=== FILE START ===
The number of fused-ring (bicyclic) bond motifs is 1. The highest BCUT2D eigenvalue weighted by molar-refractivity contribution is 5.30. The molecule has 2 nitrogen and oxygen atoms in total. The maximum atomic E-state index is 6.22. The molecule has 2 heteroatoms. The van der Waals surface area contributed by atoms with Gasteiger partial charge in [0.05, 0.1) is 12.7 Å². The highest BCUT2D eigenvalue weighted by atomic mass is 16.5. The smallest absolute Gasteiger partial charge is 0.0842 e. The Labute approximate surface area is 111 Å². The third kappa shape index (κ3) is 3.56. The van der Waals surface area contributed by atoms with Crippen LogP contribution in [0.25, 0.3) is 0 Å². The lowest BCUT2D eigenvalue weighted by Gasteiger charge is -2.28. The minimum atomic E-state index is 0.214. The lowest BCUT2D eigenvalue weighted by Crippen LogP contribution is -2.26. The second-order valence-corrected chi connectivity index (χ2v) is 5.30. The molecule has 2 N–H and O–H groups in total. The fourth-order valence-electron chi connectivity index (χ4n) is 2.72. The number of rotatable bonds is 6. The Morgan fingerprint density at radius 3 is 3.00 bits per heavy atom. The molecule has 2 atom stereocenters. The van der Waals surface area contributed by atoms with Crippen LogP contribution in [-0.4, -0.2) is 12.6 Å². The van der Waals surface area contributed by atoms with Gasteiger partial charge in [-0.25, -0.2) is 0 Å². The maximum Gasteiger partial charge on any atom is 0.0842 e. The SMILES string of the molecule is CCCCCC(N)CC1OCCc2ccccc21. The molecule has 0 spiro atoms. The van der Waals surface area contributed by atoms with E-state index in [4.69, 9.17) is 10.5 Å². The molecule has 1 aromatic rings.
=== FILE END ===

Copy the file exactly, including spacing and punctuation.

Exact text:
The number of fused-ring (bicyclic) bond motifs is 1. The highest BCUT2D eigenvalue weighted by molar-refractivity contribution is 5.30. The molecule has 2 nitrogen and oxygen atoms in total. The maximum atomic E-state index is 6.22. The molecule has 2 heteroatoms. The van der Waals surface area contributed by atoms with Gasteiger partial charge in [0.05, 0.1) is 12.7 Å². The highest BCUT2D eigenvalue weighted by atomic mass is 16.5. The smallest absolute Gasteiger partial charge is 0.0842 e. The Labute approximate surface area is 111 Å². The third kappa shape index (κ3) is 3.56. The van der Waals surface area contributed by atoms with Crippen LogP contribution in [0.25, 0.3) is 0 Å². The lowest BCUT2D eigenvalue weighted by Gasteiger charge is -2.28. The minimum atomic E-state index is 0.214. The lowest BCUT2D eigenvalue weighted by Crippen LogP contribution is -2.26. The second-order valence-corrected chi connectivity index (χ2v) is 5.30. The molecule has 2 N–H and O–H groups in total. The fourth-order valence-electron chi connectivity index (χ4n) is 2.72. The number of rotatable bonds is 6. The Morgan fingerprint density at radius 3 is 3.00 bits per heavy atom. The molecule has 2 atom stereocenters. The van der Waals surface area contributed by atoms with Crippen LogP contribution in [-0.4, -0.2) is 12.6 Å². The van der Waals surface area contributed by atoms with Gasteiger partial charge in [-0.25, -0.2) is 0 Å². The maximum Gasteiger partial charge on any atom is 0.0842 e. The SMILES string of the molecule is CCCCCC(N)CC1OCCc2ccccc21. The molecule has 0 spiro atoms. The van der Waals surface area contributed by atoms with E-state index in [4.69, 9.17) is 10.5 Å². The molecule has 1 aromatic rings.